Arts + Culture
You may have heard the buzz about Josh Ritter through your musical grapevine, but chances are, you've probably stalked his career progression through underground outlets, not your typical major label brand methods. Ritter, the master of under the radar success, has somehow managed to string along a massive following of fanatics just narrowly escaping the obnoxious obsessions from the teenybopper a-la-Justin Bieber crowd (which is quite surprising considering his God-given gorgeous baby blues would make any girl swoon).
Walk into the adult-friendly playground that is the Pixar Animation Studios in Emeryville, and the first thing that strikes you is the lavish decorations – a life-size replica of Ken’s decadent dollhouse from Toy Story 3, complete with a working elevator, rising from the lobby’s handsome, light-blond hardwood floor as if in tribute to the movie and its detail-obsessed creators.
If you're into the World Cup, the last place you want to be at 11:30 a.m. (or 7 a.m. for you early birds and finance people) is tied to your desk waiting for that live stream to load. For those who work downtown, here's a list of some solid mid-morning sneak-out options.
Dave's (29 3rd St., between Kearny and Market) has two HD TV's, a full bar, and 16 beers on tap, including Stone IPA and Dale's Pale Ale. Menu favorites: the Hot Turkey Pesto Sandwich and the Chili (which people claim doesn't hurt your stomach). Take advantage of their specials while watching the 11:30am game: a hot dog and Budweiser pint for $6, or chicken wings and any draft beer for $8. Doors open at 11am.
"I have no idea to this day what those two Italian ladies were singing about. But I'd like to think they were singing about something so beautiful that it can't be expressed in words."
Morgan Freeman's Shawshank Redemption voiceover kept rattling around in my head during The Tosca Project, mainly because I wasn't always entirely sure where the thread of the plot went, but I didn't really care because it was so pretty.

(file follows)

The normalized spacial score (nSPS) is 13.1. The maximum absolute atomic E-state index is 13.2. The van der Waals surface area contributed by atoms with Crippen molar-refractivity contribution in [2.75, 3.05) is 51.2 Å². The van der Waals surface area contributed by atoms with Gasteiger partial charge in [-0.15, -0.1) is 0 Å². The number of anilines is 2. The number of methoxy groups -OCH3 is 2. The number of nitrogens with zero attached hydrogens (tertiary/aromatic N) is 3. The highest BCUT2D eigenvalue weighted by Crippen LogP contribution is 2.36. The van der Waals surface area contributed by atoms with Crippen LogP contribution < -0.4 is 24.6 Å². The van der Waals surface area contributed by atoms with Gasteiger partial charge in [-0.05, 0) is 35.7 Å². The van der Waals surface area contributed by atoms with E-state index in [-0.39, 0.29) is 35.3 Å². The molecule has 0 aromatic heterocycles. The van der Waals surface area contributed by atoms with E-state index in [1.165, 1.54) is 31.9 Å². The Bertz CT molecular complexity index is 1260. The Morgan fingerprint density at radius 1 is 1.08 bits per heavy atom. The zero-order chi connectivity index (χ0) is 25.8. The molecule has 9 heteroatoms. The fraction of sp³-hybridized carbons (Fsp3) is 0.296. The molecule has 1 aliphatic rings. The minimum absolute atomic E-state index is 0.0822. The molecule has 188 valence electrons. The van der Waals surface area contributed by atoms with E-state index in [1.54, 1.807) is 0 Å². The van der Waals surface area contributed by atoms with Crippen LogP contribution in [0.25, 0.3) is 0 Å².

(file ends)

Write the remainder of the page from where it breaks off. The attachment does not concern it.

Tackling the wide world of espionage, amateur stalking, and clowns on pogo sticks, San Francisco's beloved sketch comedy group gives James Bond the lobster treatment. (The deliciously Scottish James Bond, rather than the Pierce Brosnan incarnation who, you must admit, fights like a girl.)
The best that can be said of The Karate Kid, a bloated but diverting remake of the 1984 original, is that most of its two-and-a-half hour running time reflects a near-flawless reprise. The names and faces have changed, as has the setting, with China replacing sunny Southern California. But the essence of the story hasn’t changed an iota.
No need to pity the fool. If spending your weekend with B.A. Baracus and the rest of the reconstituted A-Team doesn't strike your fancy, you still have time to catch Michael Douglas' mesmerizing turn in Solitary Man, or Noomi Rapace's astonishing coming-out party in The Girl With the Dragon Tattoo. Here, as always, are some of the finest films currently playing at an indie theater near you.
1. Burning Man Film Festival
Where: Red Vic Movie House, 1727 Haight St., 415-668-3994
When: June 12-13
Proving the distance between rural Virginia and San Francisco is much farther than can be expressed in mere mileage, Forever Never Comes is a lively ode to playwright Enrique Urueta's hometown. It's also a darkly funny love story - a young trans man loves a young woman, but their romantic arc is complicated by her nightmares about her brother's death and then complicated more when she strikes a deal with an otherworldly creature who isn't forgiving of debts. Urueta calls it "a psycho-southern queer country dance tragedy," and really, how can you improve on a label like that? (Note: you can't.)
Now that Hollywood has exhausted most of the best-known ’70s TV series, directors like Joe Carnahan, 41, can sink their teeth into big-screen adaptations of the shows they grew up with – in this case, Stephen Cannell and Frank Lupo’s family-friendly ’80s fantasy about a team of noble vigilantes-for-hire, framed for robbing a Hanoi bank during the Vietnam War.
Baghdad replaces Hanoi in Carnahan’s flashy update, which finds the fighting foursome wrongfully blamed for stealing U.S. Treasury minting plates, but little else has changed.